Wednesday, February 26

Marbury v Madison - It's Simple Once You Get Past the Complexity

William Marbury
By Art Cashin

On this day (-1) in 1803, the U.S. Supreme Court assumed immense power by announcing that it lacked power. In that single act it threw a curve-ball past a hostile President and redefined the Constitution. And this is how it happened.

When John Adams lost the Presidency to his adversary, Thomas Jefferson, Adams rushed to fill lots of political posts before the new guy got in. In that rush, the Secretary of State forgot to get all the appointments posted before Adams' term expired.

So, Jefferson said the appointments were invalid and he could appoint his own guys. One of Adams' appointees decided, in what has become an American tradition; to sue to get the job he was promised. His name was William Marbury, and he sued the incoming Secretary of State, a guy named James Madison. So, naturally when it hit the Supreme Court docket, it was called "Marbury vs. Madison" (now known as,
perhaps, the most important judicial decision in U.S. History).

The Chief Justice was a guy named John Marshall. Since he was appointed to the Court by Adams, Messrs. Jefferson and Madison figured they would not get a fair shake. So they told associates that if Marshall found for Marbury they would ignore the Court and hide all its quill pens.

So, Marshall was in a quandary. He knew that Marbury had a good case but to decide in his favor could destroy the Court. He decided to throw one of the biggest curveballs in judicial history. He wrote that Jefferson & Madison were probably wrong guys who might have put gum on folks’ seats during the Constitutional Convention. He said Marbury clearly deserved his post. EXCEPT - - - - (and this was the big one) - - - - the act under which Congress had granted to the Supreme Court the right to mediate appointment disputes (the Judiciary Act of 1789) was unconstitutional.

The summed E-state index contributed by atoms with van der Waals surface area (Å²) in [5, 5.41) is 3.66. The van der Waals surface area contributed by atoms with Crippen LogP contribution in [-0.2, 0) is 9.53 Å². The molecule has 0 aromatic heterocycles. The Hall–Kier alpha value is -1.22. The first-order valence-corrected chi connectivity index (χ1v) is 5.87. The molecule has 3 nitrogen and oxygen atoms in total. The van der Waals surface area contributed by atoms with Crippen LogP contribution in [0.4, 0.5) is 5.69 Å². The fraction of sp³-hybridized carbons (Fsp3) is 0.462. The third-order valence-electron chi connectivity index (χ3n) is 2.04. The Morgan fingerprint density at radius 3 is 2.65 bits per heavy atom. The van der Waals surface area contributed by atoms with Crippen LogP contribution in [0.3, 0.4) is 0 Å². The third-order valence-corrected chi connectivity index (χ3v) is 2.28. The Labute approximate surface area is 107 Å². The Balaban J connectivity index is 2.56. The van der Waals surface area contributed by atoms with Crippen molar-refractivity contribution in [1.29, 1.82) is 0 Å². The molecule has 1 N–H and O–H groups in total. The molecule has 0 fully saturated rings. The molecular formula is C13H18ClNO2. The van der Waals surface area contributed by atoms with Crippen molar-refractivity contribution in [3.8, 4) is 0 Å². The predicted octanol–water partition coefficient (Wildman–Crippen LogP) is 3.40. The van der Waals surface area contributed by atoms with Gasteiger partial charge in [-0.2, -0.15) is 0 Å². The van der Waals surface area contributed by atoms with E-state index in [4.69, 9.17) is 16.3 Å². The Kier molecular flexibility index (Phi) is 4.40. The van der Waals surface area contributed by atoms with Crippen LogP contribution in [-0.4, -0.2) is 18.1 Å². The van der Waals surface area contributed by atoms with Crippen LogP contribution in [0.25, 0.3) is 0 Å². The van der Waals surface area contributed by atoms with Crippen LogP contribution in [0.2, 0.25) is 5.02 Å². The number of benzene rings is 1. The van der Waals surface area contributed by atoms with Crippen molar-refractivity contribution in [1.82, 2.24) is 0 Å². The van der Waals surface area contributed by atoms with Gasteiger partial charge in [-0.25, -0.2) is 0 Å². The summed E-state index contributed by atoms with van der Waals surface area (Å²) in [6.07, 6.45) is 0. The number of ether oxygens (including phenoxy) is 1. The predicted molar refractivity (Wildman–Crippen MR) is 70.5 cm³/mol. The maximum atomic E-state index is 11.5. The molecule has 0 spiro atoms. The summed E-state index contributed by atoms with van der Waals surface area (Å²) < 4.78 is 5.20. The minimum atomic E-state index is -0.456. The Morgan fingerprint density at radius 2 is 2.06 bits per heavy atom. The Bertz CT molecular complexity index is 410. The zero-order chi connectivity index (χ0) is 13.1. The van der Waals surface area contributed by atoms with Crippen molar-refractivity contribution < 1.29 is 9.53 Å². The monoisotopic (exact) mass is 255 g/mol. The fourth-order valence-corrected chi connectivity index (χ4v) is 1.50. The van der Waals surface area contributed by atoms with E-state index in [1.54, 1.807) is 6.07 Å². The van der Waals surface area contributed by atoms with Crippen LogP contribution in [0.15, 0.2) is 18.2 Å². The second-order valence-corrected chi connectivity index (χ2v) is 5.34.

Thus Jefferson was presented with a decision that said - - You don't have to give Marbury the job because I don't have the power to make you give Marbury the job because I have decided the law that gave me that power was unconstitutional. (And now since I demonstrated that I have the power to interpret the Constitution that gives me more power than you or Congress now have.)

The decision forever changed American history, politics and government. Marshall is universally renowned as the most important Chief Justice in history (mainly for this decision). But the answer to one of the twelve best bar bets of all time (call our 900 number for clues) is - - - - who was Adams' dopey Secretary of State, whose error set up the whole crisis. Okay so you guessed it. Yup! The same John Marshall - - himself a last minute appointment - - to the Supreme Court.

Many thanks to Mr. Cashin and UBS Financial Services who graciously allow his historical musings to be republished on this site. To enjoy more of Art's posts simply click on "Cashin's Comments" in the label section on the sidebar.

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